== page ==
South Sudan – what’s going on there?


In this article Raymond Van Neste writes about the extent and atrocities in South Sudan and offers a glimpse into the reality of the people’s lives in this part of Africa. 

The article also looks at the consequences of the war in South Sudan.  The amount of human suffering resulting from the war has meant that both human development and also the country’s sustainability and development are put on hold indefinitely.  

Continuously, people are losing their lives on a daily basis and this situation which is not different to some other countries around the world where people are the victims is without doubt a terrible tragedy of our world today. 

Raymond Van Neste
12 July 2018

South Sudan – what’s going on there?

In the region of Africa known as South Sudan, situated in the centre of Africa, the number of people who have died during the last two decades as a result of war, violence and hunger has totalled more than 1.5 million people.   And yet this terrible war with all of the consequences just continues regardless, in today’s world.
Wars like this, deny a country’s people a positive chance  to develop their country.  This denial is shameful because the people in this part of Africa want peace and want their families to be safe and free from fear, violence, hunger and malnutrition.

South Sudanese refugee twins Jacob and Simon at the registration centre in Kakuma settlement on the Kenya-South Sudan border.  © UNHCR/Georgina Goodwin

 

History

In 2011, South Sudan gained freedom from Sudan and became an independent country.  This process of achieving independence had already begun in 2005.  It was hoped that the civil war in this country would come to an end and independence and freedom from dominance and neglect (from the government of Sudan in Khartoum) would finally become a reality.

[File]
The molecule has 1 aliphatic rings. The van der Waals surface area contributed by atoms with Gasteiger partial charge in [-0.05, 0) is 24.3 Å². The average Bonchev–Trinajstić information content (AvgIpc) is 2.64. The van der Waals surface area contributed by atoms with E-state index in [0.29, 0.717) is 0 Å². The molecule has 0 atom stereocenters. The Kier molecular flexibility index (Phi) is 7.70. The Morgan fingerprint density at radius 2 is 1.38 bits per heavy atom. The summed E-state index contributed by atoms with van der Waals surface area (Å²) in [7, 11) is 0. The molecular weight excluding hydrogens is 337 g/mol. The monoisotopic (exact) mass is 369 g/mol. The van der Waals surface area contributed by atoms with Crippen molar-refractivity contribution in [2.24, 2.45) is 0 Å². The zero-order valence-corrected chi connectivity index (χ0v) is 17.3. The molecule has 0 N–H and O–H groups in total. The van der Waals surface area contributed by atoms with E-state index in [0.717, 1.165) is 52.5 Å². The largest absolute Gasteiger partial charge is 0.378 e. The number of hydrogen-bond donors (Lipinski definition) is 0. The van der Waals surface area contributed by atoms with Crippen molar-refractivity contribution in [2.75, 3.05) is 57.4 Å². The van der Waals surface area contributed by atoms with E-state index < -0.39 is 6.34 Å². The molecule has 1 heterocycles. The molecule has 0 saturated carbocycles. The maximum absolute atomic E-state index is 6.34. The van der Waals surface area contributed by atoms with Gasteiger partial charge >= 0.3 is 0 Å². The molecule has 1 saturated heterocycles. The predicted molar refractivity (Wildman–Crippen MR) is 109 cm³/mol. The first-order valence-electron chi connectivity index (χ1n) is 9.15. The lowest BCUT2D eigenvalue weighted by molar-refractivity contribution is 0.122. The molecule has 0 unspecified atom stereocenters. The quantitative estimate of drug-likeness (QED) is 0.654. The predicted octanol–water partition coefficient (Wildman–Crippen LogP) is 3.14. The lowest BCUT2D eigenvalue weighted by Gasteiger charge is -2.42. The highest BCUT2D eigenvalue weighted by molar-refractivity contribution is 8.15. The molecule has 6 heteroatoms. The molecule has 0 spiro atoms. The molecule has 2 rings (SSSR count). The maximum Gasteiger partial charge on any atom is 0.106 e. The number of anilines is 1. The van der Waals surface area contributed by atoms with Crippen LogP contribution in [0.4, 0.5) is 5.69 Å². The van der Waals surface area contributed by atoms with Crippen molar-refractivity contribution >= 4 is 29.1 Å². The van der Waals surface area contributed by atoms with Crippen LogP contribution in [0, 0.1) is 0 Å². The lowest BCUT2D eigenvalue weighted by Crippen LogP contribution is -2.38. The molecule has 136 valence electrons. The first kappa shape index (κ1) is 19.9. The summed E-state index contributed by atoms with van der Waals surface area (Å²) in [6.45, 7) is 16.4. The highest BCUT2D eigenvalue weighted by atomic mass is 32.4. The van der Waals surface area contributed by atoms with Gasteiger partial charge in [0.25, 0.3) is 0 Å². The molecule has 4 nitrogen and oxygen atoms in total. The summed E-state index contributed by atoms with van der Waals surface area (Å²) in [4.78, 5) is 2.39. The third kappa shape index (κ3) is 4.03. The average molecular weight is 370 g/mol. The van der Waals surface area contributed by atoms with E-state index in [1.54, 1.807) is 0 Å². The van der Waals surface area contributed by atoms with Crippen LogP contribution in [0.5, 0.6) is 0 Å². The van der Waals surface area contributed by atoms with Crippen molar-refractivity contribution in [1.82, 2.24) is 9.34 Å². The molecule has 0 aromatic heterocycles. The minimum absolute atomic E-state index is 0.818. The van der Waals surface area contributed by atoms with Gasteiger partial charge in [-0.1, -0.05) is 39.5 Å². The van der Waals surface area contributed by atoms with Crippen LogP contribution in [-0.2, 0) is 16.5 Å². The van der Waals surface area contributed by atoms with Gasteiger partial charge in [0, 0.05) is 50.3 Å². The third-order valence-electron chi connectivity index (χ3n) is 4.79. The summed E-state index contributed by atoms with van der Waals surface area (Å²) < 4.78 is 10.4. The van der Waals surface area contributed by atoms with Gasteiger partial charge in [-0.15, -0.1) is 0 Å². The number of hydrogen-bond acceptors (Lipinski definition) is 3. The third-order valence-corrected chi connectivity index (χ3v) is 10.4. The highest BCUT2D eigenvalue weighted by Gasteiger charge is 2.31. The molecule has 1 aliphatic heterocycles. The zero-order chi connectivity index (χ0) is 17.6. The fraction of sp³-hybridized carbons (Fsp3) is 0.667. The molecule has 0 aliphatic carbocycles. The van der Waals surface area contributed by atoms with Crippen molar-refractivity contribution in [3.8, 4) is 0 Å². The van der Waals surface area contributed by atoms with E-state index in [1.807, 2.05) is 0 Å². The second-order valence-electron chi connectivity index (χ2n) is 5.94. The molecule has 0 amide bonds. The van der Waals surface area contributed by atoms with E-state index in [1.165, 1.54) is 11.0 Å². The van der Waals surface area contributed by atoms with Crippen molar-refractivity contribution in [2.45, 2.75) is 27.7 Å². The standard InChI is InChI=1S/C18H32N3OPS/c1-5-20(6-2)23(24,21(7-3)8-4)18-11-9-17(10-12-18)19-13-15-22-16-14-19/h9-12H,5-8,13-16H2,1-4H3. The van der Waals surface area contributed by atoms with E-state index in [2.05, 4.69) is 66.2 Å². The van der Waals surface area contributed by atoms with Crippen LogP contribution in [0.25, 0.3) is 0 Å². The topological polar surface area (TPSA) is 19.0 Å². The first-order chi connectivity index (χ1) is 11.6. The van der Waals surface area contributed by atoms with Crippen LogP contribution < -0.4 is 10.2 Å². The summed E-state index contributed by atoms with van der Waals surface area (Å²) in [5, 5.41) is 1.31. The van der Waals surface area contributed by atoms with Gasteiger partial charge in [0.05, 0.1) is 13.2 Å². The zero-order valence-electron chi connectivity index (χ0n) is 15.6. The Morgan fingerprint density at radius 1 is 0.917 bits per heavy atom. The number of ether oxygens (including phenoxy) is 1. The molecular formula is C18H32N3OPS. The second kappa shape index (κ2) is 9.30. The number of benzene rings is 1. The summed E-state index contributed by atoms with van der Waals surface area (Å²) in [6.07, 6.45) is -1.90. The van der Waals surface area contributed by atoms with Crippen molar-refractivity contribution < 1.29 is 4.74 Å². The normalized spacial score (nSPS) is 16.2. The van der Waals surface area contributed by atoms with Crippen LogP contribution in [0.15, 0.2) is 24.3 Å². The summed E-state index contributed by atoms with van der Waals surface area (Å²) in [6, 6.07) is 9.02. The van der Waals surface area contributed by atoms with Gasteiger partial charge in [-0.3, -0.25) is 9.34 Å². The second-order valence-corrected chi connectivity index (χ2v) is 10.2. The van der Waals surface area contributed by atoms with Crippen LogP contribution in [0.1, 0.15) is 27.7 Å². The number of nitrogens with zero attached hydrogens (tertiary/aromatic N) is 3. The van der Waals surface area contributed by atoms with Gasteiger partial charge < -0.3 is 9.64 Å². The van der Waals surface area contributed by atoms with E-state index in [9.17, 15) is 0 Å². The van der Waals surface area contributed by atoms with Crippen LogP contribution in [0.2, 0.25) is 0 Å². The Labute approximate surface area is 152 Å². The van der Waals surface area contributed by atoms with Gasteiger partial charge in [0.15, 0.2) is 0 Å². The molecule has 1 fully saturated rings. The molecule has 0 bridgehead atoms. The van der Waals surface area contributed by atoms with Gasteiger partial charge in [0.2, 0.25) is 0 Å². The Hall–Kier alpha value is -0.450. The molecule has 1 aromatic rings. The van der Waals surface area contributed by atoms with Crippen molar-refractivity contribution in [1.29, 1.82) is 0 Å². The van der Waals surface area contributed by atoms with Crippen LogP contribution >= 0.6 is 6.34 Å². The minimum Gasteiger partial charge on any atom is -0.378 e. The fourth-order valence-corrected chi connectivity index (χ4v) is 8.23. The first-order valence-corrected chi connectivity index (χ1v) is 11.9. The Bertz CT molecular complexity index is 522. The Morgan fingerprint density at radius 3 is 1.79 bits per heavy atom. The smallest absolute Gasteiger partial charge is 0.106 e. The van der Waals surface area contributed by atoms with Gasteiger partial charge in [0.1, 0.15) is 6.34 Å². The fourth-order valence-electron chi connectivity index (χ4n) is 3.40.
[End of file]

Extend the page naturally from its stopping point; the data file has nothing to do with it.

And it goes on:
In 2013, the president  Salva Kiir Mayardit ‘fell out’ with the Vice President Riek Machar.  It was believed that there was a plan to oust the president.  The Vice-President Riek Machar was accused of offences against the South Sudan government and the result was that the president sacked his entire cabinet.  The consequences of this were that civil war was, once again about to take hold.
In 2015, there was a peace agreement with both sides.   The intention was to end the civil war.  However, Conflicts and violence once again took hold and the agreement was not long lasting.

 

Continued Conflict

There are two main ethnic groups in South Sudan. The Nuer and the Dinka. Salva Kiir is an ethnic Dinka and this is the country’s largest group. The vice president who was sacked, Riek Machar, is a part of the Nuer ethnic group. The Nuer is the second largest group. Both of these groups along with smaller ones are the main groups who live there on a daily basis.
At the present moment both the Nuer and Dinka continue in their conflict with each other. Also, and unfortunately, the ethnic struggle is made even worse because of a continuous conflict with the main government in Khartoum over the ownership of oil.
It is believed that one of the reasons why atrocities, fighting and killings are allowed to continue indefinitely is because of a lack of people who are unwilling to come forward and give testimony against the perpetrators for fear of retribution against them or their families. And so their is a mind-set of mindless violence and killings which never comes to an end.

Filippo Grandi

In answer to the question: What is going on there? The last word should go to the UN High Commissioner for Refugees Filippo Grandi, who says: “The human cost of the conflict has reached epic proportions. The conflict is purging South Sudan of the people who should be the greatest resource of a young nation. They should be building the country, not fleeing it.” See: article on the UNHCR website: ‘Grandi says South Sudan’s leaders must restore peace and hope to ‘broken’ people’. 

Resources: 

Raymond Van Neste’s blog: ‘Learn English by Thinking Globally’

 

 

Copyright.  South Sudan – what’s going on there?  Raymond Van Neste. 12/7/2018 ©